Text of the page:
What I learned is that Trad felt pads (and I used an expensive model from Mobile Fidelity) are fine, have their uses sure but are less efficient in terms of scouring grooves for dust.
Running the pad over the same vinyl real estate, the pad tended to shift surface grime but left the lower set dust. I found that the Hart brush was much more effective in shifting that particular layer of matter.
HOW ABOUT NYLON?
I then tried a nylon brush of the type you get when you buy a Loricraft RCM. That was also superior to the felt brush but the Hart Brush seem to reach into the grooves further than the nylon brush too. Angling the vinyl disc towards the glare of the sun for a better view, I could see flecks of dust remaining after the nylon brush had passed over a section of vinyl and it was these flecks that the Hart brush managed to clean.
A carbon fibre brush was excellent and it did a great job but the Hart did appear to dig a little deeper in its search for dust.
The carbon brush did remove plenty of dust but the Hart seemed to shift more of it.
The only real challenger I could find for the Hart brush in performance terms was the Kabuki fine fibre brush that I use to apply surfactant to records when I clean my vinyl via the Disco Antistat, RCM or ultrasonic cleaners. Kabuki brushes feature some of the finest but also densely packed bristles on the market. My Kabuki did as good a job as the Hart. It performed equally well. The only issue was that the Kabuki was compact and circular in shape. The Hart brush was longer and could thus cover more ground during a single pass.
It’s always the same when cleaning vinyl. What seems simple on the surface becomes more complicated the greater the period of testing. That’s what happened during my tests of the Hart Brush.
What I found was that most people see brushes like this. They give their vinyl records a quick swish and then they play.
Well, let me tell you. That’s not how you will get the best from a good quality vinyl cleaning brush. At least one like the Hart Brush. Well, you can, it’s entirely up to you actually. If you are a Quick Swish Man then you go for it and I hope your swishes are deeply fulfilling.
On the other hand, if you want to get the best from the Hart Brush then you will find that repeated brushing will dig out more and more dirt. Having thoroughly grubbified my test vinyl, focusing on one small sector of the disc, it took me around 40 or so brush strokes to properly clear the area of dust. But, as I say, my test disc was notably grubby. For a more real-world, lightly dusty disc? Maybe 20 brush cleans will be in order? More than one, therefore.
But look that’s up to you and your budget. If it was up to me, I’d use the Hart brush to remove visible dust and a dedicated cleaner if I needed to go further than that. That said, if you really don’t want the hassle of a dedicated cleaner and you like the idea of this brush: it’s compact, your don’t have to plug it into the wall, there’s no spoilable liquids involved, there’s no vinyl drying time, there’s no extra consumable costs, then at least you know you can go a lot further in cleaning terms, with this brush, if the notion grabs you.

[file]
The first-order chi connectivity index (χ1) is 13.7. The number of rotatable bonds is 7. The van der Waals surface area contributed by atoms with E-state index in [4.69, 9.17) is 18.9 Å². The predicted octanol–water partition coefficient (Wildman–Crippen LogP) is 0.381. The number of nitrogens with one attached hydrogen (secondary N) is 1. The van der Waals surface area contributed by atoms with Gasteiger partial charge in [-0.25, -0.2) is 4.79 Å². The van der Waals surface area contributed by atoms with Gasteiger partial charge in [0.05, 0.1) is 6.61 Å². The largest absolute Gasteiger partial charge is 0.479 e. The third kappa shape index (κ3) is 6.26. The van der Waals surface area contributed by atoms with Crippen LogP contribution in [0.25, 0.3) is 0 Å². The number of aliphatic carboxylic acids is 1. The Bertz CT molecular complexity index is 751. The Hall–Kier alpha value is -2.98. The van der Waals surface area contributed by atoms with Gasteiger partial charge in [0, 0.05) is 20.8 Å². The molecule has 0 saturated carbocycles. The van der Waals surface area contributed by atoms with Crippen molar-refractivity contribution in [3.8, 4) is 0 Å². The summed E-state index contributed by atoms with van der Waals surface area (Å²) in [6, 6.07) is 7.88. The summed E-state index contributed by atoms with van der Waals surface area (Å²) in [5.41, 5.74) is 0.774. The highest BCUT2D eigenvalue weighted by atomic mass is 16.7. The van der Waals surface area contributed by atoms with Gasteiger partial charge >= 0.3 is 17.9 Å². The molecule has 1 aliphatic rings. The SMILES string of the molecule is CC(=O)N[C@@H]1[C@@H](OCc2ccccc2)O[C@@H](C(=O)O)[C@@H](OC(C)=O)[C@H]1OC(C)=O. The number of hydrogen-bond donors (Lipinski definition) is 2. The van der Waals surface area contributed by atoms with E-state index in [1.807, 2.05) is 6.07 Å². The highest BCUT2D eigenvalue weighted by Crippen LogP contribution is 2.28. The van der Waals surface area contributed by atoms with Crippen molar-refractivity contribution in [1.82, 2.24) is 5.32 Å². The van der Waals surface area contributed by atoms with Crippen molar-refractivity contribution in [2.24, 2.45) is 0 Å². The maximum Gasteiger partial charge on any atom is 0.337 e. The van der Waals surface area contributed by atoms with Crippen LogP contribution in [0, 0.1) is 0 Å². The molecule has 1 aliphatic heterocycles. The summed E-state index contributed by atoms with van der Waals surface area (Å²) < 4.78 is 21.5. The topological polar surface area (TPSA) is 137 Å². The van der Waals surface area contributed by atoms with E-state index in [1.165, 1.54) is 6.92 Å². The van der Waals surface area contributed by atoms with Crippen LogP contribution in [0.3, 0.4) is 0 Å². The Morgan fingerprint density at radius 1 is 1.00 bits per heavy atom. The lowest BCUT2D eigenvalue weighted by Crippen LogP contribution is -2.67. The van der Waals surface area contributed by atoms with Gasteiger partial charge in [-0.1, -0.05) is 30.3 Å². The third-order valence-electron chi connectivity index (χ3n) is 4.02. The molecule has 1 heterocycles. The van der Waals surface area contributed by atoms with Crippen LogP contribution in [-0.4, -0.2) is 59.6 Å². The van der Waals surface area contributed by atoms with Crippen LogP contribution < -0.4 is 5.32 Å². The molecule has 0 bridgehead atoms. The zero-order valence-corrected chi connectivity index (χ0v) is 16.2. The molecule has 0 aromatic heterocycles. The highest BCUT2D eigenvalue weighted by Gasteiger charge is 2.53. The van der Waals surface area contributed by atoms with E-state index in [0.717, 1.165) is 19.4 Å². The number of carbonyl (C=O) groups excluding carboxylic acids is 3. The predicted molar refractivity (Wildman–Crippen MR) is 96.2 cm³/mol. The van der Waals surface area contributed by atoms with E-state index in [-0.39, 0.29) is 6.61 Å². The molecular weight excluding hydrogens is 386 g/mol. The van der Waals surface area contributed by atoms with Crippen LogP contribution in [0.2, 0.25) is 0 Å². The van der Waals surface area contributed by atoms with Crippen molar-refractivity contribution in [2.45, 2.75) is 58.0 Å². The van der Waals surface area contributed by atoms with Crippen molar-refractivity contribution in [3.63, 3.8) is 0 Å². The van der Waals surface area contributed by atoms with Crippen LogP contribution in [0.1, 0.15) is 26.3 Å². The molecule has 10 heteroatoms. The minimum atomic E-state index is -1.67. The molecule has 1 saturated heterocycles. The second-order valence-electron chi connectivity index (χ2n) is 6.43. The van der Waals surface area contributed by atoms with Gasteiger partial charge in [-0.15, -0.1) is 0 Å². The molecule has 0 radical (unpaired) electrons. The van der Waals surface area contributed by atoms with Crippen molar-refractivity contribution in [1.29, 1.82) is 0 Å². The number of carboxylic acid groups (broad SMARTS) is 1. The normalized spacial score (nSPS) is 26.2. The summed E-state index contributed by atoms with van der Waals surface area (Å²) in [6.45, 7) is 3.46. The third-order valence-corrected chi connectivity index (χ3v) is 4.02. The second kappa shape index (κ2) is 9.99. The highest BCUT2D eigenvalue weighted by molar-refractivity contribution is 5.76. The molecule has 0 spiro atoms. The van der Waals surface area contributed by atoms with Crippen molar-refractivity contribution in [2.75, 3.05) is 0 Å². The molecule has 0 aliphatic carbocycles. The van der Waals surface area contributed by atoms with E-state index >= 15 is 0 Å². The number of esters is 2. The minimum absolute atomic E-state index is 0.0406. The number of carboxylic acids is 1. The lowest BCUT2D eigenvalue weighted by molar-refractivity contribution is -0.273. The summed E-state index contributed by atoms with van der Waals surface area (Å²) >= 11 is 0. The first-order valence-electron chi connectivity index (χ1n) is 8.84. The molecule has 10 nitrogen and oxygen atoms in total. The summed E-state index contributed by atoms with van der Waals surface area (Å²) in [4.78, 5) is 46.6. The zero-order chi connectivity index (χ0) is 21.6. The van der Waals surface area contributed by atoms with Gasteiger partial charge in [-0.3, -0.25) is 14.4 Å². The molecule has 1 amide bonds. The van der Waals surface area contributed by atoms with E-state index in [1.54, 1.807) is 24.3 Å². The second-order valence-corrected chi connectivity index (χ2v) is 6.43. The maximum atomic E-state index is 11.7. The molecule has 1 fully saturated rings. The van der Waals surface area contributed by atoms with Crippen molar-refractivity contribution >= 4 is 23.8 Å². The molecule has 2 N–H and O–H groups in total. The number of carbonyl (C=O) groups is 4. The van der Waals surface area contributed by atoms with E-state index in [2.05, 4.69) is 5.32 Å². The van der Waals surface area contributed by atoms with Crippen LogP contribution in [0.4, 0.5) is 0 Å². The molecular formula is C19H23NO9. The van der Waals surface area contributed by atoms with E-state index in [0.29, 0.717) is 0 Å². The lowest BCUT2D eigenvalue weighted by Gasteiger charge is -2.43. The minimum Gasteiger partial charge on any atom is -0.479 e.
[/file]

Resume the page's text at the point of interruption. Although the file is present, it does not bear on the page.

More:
As for the brush? As it stands? It’s too expensive for what you get. I initially reviewed the brush at £50 plus postage and now the price has risen to £69 plus postage.
I want this brush to look and feel like a £69 plus postage item and I don’t feel like it does. It feels like a proof of concept, a tech demo, a prototype. I want more finesse and design considerations for the price point. I either want to see the build and aesthetics improve in quality via a possible Mk.II brush or I want to see the price move downwards. And fast.
Even so, the basics of this Hart Brush are right. It not only works well it works better than just about any other dedicated vinyl cleaning brush out there, right now, on the market. Apart from my trusted Kabuki brush, no brush cleaner can clean your grooves like a Hart but the Hart is better suited to the job.
Bottom line? If you can’t get over the price (and I can understand if you cannot), design niggles and aesthetics, if they present a major problem to you, then wait for a possible update or price reduction. Although there’s no guarantee either will actually happen. In which case? Grab a Kabuki.
On the other hand, if just want to get on with cleaning your vinyl and you love the notion of a vinyl cleaning brush? Take the Hart to your heart get cleaning.
HART VINYL SS RECORD SUPER CLEANER LP BRUSH
Price: £68.99 + £4.99 UK tracked postage
USA – https://ebay.us/V6Ag9U
EUROPE – https://ebay.us/i8YHWL
GOOD: cleaning performance, easy to use, portability, deep clean option
BAD: build, brush colours, protective cover, price